On the Toyota-dominated streets of Georgetown, the cars are known for their longevity. “My truck is 11 years old. I could buy myself a new car”, says Zawacki, but he intends to wait for at least nine years, so he can brag about having had the same vehicle for 20 years.
A lot can change in two decades. In the mid-1980s, as Japanese financiers bought up large chunks of New York real estate – including the Rockefeller Center and the Empire State Building – Georgetown was quacking ahead of the feared Japanese invasion. An insect plague that occurred shortly after the opening of the factory was held against Toyota. Nationwide, Americans worried the foreign manufacturing giant would decimate the US job market, a concern that turned out to be completely groundless; Toyota is employing 40’000 people in the US while 400’000 more work in companies that supply the manufacturer.
Toyota has striven to be as American as possible and in Georgetown, only 5 per cent of the employees are Japanese. Advertising campaigns have shown the care in identifiable US landscapes. At the factory entrance flutters the Stars and Stripes. When team members are called up to serve in the US military, Toyota holds their job open for them.
The only nod to Japanese culture is the garish kimono that hangs behind glass in the city hall, few people use the Japanese garden planed by Toyota. There is no sushi Restaurant in town, where the most popular eatery is Fava, which serves hamburgers, French Fries, sandwiches an apple pies. Jeni Gruchow, a bespectacled woman who is standing behind the cash register counting money, says she could fill twice as many tables as she does. She benefits if someone in the Toyota family suffers an accident of has a child: the company orders food for everyone.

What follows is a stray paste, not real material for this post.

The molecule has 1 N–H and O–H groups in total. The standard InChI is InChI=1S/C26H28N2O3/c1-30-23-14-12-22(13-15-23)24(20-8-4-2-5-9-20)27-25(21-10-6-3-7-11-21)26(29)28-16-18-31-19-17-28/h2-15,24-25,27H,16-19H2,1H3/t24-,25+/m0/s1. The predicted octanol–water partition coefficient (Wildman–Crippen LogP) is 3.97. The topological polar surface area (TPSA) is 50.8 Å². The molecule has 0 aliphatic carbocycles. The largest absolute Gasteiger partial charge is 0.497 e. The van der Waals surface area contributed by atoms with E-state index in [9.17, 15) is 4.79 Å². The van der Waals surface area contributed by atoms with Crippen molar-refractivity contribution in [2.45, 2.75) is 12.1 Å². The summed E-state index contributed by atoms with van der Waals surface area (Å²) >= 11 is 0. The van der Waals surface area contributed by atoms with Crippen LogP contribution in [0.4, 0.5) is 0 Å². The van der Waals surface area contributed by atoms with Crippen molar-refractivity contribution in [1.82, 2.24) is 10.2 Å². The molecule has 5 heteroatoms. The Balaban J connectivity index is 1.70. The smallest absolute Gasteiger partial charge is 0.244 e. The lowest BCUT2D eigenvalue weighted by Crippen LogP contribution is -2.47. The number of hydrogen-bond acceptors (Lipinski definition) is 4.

Eddie Wynn, a 40-year-old leader of a Toyota team of nine, stands in front of a magnificent house with five bedrooms. In the garage are two Harley-Davidson motorcycles and a liver eight-cylinder Toyota truck. Thanks to the Japanese company, he is living the American dream. As a teenager, Wynn risked his life in the damp, cold coals mines of Eastern Kentucky. “It was dirty and dangerous”, says Wynn. “Every four month job, now job security is not an issue.”
At nearby Scott County High School, George Steanbeck, 42, is cheering on his daughter. “Go, girl, go!” yells the man with the grey crew cut from the edge of the basketball court. His daughter is training for the Toyota Classic, a annual tournament that takes place at the school. “No high school in the country has a more modern basketball facility”, says Steanbeck. “Toyota paid for it.”
For 20 years he has painted cars. “I went to Toyota because there you get the feeling of being important.” Right now he is concerned Toyota is becoming more American. “The factory cannot find a sufficient number of inexperienced workers and this year increased the hiring of former GM and Ford people. They are jeopardizing our culture.”
Two-meter-tall Steanbeck does not drive a Toyota, however. “The cars are too small for me.”
World Auto Leader
At the end of 2006, Toyota published numbers that made General Motors cringe. In 2007, the Japanese company will build 9.42 million cars, an increase of 4%. This year, Toyota will open factories in China, Russia and Thailand. In addition, they are also adding a new USA plant. It will be built in Blue Spring, Mississippi. This is the second symbolically significant shock for the Americans: only a stone’s throw away lies Tupelo, the birthplace of US icon Elvis Presley. As Seichi Sudo, Toyota’s USA president, made the announcement of the new plant location a little over a week ago, he donned a pair of Elvis Presley glasses and stick-on sideburns. Elvis announced the plant would open in 2010 and that 150, 000 cars would roll off the assembly line each year.
General Motors, who for 76 years was #1, however has closed factories and let people go. The analysts do not expect that GM will build more in 2007 than they did last year (around 9.18 million). “It will be a sad day when Toyota surpasses us,” said GM president, Rich Wagoner, recently. “We will fight to stay #1.” Toyota sounds off differently. “We are not concentrating on being #1,” said spokesperson Victor Vanov, “We want to be the best.” A principle that has paid off. In the last financial year, Toyota achieved over $12 billion in profit and GM recorded a loss of over 16 billion.